Well, I think it’s fairly obvious. I mean, this is not — ACORN has been attacked for years. It was part of the McCain campaign. ACORN has in many ways been a successful grassroots organization trying to bring low-income people together. So those are the kinds of groups — and then ACORN becomes caught into the focus of the right-wing echo chamber — it’s Fox, it’s the Washington Times, it’s the radio stations — and people focus on ACORN. So I think that’s primarily a political attack. Not to say that ACORN has not done stupid things in its history.

But I find it ironic, again, that an organization which has received $53 million, ACORN, over a fifteen-year period, is attacked over and over again, but large defense contractors, which have, in a sense, pled guilty and paid $2.9 billion in fines, having received hundreds and hundreds of billions of dollars, their misdeeds are somehow ignored. The hypocrisy is extraordinary.


Well, Senator Sanders, I’d like to switch topics for a little bit and talk to you about the situation right now in the Senate with healthcare reform. It seems now that the Senate Finance Committee is really poised now to move finally on a healthcare reform bill. And your sense of where it is in the Senate right now and what the prospects are for some kind of a public option coming out of the Senate?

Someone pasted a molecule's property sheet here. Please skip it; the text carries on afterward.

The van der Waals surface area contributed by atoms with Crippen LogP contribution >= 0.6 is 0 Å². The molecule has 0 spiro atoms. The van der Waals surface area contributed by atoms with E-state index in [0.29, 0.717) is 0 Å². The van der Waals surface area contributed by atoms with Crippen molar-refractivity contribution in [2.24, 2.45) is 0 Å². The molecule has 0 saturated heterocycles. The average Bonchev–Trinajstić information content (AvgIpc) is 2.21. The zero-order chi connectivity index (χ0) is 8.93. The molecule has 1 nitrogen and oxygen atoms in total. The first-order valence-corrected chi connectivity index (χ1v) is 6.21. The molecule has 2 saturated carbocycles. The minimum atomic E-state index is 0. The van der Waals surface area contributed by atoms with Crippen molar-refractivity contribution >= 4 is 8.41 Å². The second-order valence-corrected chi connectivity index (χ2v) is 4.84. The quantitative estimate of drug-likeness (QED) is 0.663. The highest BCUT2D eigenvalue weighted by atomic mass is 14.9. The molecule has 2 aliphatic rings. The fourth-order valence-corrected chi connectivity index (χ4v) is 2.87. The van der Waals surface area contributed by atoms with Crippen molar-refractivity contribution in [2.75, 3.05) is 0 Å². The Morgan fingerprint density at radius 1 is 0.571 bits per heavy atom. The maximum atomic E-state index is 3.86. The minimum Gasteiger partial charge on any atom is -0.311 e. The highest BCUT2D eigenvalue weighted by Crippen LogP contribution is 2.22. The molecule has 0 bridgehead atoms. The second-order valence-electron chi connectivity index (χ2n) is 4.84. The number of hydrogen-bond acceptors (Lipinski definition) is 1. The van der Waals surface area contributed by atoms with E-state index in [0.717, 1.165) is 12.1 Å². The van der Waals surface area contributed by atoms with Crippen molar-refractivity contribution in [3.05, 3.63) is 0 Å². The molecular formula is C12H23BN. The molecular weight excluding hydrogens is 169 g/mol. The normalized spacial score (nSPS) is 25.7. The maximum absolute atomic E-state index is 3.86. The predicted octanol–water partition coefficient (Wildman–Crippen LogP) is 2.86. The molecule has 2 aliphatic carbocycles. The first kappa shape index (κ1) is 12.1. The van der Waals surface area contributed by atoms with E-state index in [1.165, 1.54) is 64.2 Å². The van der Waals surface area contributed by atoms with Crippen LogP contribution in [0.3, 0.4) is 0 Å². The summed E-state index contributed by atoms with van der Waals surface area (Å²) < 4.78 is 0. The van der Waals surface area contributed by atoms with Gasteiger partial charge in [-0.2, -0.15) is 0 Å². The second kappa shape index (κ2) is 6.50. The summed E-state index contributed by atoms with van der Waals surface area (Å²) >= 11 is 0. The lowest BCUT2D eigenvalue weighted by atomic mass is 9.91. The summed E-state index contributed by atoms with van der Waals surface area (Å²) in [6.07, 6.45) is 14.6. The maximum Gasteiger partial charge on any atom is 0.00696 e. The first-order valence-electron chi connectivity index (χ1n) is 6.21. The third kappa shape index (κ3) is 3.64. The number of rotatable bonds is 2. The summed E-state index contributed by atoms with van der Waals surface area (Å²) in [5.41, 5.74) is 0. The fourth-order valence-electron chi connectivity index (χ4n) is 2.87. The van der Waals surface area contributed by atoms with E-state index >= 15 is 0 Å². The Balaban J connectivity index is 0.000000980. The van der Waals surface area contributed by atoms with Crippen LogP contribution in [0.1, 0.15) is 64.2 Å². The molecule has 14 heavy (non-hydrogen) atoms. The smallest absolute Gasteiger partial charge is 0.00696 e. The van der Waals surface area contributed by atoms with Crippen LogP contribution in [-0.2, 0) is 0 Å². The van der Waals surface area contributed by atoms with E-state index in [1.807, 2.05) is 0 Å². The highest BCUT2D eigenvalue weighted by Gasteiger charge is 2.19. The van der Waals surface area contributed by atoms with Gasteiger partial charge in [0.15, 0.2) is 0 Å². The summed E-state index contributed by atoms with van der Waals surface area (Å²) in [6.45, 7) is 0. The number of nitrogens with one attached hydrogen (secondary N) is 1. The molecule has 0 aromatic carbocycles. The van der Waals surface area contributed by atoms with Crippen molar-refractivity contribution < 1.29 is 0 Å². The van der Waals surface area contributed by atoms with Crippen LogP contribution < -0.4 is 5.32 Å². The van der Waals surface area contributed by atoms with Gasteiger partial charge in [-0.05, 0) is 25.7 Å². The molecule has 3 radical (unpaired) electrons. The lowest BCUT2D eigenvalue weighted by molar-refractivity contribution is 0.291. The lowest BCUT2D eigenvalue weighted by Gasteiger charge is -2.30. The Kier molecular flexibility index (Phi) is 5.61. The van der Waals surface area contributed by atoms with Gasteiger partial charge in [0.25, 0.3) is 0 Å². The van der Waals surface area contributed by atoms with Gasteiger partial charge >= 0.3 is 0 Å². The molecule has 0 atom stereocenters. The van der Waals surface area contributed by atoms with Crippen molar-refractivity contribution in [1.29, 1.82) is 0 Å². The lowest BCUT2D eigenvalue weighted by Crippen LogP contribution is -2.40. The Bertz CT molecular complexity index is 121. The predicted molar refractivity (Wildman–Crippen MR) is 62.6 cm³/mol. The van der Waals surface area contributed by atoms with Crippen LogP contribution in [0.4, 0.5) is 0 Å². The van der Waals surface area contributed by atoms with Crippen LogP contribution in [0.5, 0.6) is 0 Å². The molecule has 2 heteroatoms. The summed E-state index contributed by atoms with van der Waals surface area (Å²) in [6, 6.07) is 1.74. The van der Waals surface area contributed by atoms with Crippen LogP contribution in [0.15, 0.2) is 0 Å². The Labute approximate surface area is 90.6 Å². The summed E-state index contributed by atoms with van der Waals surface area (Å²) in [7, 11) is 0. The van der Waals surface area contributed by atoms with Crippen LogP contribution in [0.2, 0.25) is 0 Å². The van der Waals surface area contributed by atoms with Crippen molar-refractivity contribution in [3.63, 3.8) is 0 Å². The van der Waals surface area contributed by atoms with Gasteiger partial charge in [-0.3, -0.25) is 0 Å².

Well, I should tell you that yesterday evening some of us met with the Leader, Senate Leader, Harry Reid, to make it very clear that we believe, absolutely, that any kind of legislation coming out of the Senate has to have a strong public option.

Now, I should tell you, Juan, I, myself, believe at the end of the day, if we’re serious about comprehensive, universal, cost-effective healthcare in this country, the only way that I know we can do that is through a Medicare-for-all single-payer program, which will eliminate many hundreds of billions of dollars of waste and corporate profiteering and excessive CEO salaries that are endemic to the private health insurance industry. But that ain’t gonna happen. I’m going to offer an amendment on the floor of the Senate to try to move that, but it’s not going to pass.